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A counterfeit bill 假钞

A fake $5 bill!

I went to Flushing this morning, mainly to buy moon cakes but, of course to get some foods. At You Garden, I first purchased two orders of xiaolongbao – the juicy meat dumplings for at $6.50 each. With tax, it’s $14.15. Then went to their roast poultry and meats store for duck and pork. The cashier took my cash and gave back a single $5 bill, “it’s fake.” She said.

I was very surprised. She then said, “feel it, it’s thin.”

Upon close exam, it does look fake: light and soft. I was pretty sure it came from the xiaolongbao girl because the total of moon cakes came out at $57.90.

One thing about Flushing is, most shops take cash only. Trouble for me, and I would think, some trouble for them, especially in fake bills(?) The roast duck shop used to take credit card but about two years ago, they stopped. Actually, the government has data, they pretty much know how much each shop should generate, which means, cheating on tax is very hard.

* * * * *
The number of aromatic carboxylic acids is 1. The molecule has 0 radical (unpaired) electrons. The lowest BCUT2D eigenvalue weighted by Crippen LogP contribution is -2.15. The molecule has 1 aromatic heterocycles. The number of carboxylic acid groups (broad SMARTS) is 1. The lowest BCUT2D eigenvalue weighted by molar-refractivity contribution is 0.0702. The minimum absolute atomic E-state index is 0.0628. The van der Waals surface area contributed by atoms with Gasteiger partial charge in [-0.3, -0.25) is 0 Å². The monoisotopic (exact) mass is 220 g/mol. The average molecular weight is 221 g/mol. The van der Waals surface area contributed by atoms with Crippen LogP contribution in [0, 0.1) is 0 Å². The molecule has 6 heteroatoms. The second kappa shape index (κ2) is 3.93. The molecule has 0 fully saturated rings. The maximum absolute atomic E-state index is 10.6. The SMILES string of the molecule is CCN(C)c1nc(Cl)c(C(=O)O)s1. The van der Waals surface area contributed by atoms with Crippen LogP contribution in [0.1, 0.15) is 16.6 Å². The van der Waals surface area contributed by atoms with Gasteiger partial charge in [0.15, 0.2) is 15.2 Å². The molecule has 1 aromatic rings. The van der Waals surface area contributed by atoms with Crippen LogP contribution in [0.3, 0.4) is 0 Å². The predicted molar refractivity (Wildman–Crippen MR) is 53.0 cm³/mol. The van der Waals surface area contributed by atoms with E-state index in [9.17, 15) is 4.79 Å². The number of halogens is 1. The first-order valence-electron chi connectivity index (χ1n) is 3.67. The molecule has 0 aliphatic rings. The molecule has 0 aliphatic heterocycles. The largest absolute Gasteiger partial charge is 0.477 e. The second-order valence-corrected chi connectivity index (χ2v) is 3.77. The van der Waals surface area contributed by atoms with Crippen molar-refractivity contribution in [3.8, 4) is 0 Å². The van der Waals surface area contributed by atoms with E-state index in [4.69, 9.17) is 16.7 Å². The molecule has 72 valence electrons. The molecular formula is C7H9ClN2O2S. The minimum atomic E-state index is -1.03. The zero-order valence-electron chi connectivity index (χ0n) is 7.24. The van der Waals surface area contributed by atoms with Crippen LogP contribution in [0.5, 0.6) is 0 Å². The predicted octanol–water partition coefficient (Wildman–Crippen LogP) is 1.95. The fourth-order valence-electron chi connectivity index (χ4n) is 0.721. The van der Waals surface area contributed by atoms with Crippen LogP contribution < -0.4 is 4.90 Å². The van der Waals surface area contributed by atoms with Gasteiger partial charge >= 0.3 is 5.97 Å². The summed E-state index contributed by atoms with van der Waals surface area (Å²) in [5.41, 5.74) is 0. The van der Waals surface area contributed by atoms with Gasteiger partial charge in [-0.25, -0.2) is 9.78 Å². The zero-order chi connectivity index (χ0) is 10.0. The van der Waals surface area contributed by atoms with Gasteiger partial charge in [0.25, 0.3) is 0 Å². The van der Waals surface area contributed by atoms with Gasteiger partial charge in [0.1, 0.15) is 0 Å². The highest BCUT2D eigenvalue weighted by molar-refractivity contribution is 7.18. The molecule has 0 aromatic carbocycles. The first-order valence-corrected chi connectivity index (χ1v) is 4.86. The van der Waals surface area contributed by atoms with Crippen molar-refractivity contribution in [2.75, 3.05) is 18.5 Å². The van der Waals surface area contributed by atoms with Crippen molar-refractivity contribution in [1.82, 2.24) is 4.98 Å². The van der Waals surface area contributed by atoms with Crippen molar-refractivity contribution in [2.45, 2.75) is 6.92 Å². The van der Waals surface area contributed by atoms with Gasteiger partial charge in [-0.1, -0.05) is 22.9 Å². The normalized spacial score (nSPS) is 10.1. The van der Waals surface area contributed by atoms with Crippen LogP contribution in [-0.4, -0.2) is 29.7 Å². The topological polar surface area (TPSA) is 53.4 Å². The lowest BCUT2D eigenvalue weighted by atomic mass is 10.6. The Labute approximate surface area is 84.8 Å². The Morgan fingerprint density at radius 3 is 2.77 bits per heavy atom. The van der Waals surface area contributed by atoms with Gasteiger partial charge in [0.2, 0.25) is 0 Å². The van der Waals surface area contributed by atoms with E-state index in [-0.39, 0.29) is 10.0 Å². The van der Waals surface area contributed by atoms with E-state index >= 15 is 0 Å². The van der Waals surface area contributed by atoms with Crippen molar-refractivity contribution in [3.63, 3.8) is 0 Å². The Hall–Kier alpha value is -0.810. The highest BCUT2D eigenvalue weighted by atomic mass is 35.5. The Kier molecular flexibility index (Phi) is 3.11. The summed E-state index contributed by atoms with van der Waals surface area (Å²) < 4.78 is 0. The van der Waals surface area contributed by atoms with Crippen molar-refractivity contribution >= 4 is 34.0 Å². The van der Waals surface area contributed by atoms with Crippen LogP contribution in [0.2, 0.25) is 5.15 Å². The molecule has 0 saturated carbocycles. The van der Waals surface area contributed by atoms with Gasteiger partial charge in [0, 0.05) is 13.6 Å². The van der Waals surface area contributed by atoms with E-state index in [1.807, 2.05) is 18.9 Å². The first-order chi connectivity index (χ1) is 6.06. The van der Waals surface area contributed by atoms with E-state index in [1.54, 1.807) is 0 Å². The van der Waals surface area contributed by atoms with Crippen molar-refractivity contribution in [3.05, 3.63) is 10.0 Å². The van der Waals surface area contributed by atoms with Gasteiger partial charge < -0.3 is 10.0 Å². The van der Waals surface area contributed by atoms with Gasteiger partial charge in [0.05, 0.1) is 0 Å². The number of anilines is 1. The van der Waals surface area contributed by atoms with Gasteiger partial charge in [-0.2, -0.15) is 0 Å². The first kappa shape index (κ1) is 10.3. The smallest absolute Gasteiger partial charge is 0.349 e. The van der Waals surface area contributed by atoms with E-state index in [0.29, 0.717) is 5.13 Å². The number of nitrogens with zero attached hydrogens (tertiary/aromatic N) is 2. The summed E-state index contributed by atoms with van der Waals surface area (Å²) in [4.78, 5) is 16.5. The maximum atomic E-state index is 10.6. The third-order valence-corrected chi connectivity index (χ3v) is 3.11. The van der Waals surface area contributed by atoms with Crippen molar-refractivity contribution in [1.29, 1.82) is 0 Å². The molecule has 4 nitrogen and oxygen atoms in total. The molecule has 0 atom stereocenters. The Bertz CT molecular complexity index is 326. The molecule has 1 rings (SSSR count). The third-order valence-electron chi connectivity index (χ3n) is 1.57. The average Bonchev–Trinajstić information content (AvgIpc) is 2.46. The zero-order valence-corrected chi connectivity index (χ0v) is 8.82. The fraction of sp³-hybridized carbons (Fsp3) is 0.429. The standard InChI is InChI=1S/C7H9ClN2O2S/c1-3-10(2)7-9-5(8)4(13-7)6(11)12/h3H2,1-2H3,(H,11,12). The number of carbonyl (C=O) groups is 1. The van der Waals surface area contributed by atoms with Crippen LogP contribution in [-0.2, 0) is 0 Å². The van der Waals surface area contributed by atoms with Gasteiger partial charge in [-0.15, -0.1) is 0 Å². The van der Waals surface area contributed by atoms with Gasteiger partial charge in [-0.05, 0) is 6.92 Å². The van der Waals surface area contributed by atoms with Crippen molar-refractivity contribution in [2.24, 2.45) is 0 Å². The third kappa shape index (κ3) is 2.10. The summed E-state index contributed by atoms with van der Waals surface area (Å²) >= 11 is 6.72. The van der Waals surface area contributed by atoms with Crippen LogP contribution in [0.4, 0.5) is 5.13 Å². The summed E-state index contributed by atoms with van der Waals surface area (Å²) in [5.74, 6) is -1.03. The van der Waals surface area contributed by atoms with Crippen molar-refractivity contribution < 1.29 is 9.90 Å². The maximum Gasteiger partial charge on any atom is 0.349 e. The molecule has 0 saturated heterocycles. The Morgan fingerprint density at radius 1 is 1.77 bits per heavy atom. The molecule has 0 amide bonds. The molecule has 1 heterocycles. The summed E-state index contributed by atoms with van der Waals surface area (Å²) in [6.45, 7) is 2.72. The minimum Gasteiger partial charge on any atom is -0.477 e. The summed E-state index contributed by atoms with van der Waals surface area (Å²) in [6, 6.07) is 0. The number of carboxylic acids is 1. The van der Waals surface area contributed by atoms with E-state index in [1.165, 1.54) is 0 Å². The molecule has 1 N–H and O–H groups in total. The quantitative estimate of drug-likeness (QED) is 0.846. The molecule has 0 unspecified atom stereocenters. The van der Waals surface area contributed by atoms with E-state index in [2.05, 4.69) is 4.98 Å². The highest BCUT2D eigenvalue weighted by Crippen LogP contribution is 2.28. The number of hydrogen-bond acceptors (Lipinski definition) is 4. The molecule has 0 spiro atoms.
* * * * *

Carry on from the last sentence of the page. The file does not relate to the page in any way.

So I crossed the street and told the girl. She took the bill and went to the office in the back. When she returned, she said, “I’ll change it for you.”  After left, I then thought, … hmmm maybe I’d like to keep that fake bill? But it’s too late. If I decided to keep, I won’t know the cashier or the restaurant’s reaction to it.

On the moon cake: there are definitely more bakeries that produce fresh moon cakes. But I mostly go to the same Star Bakery at 41-21A Kissena Blvd. They were the first to make fresh one, nearly thirty years ago.   The mini size costs $2.25 and the large one are between $6 to $7.  I didn’t want their fancy boxes, “save it for someone else.” I’d rather seem them in business for years to come.

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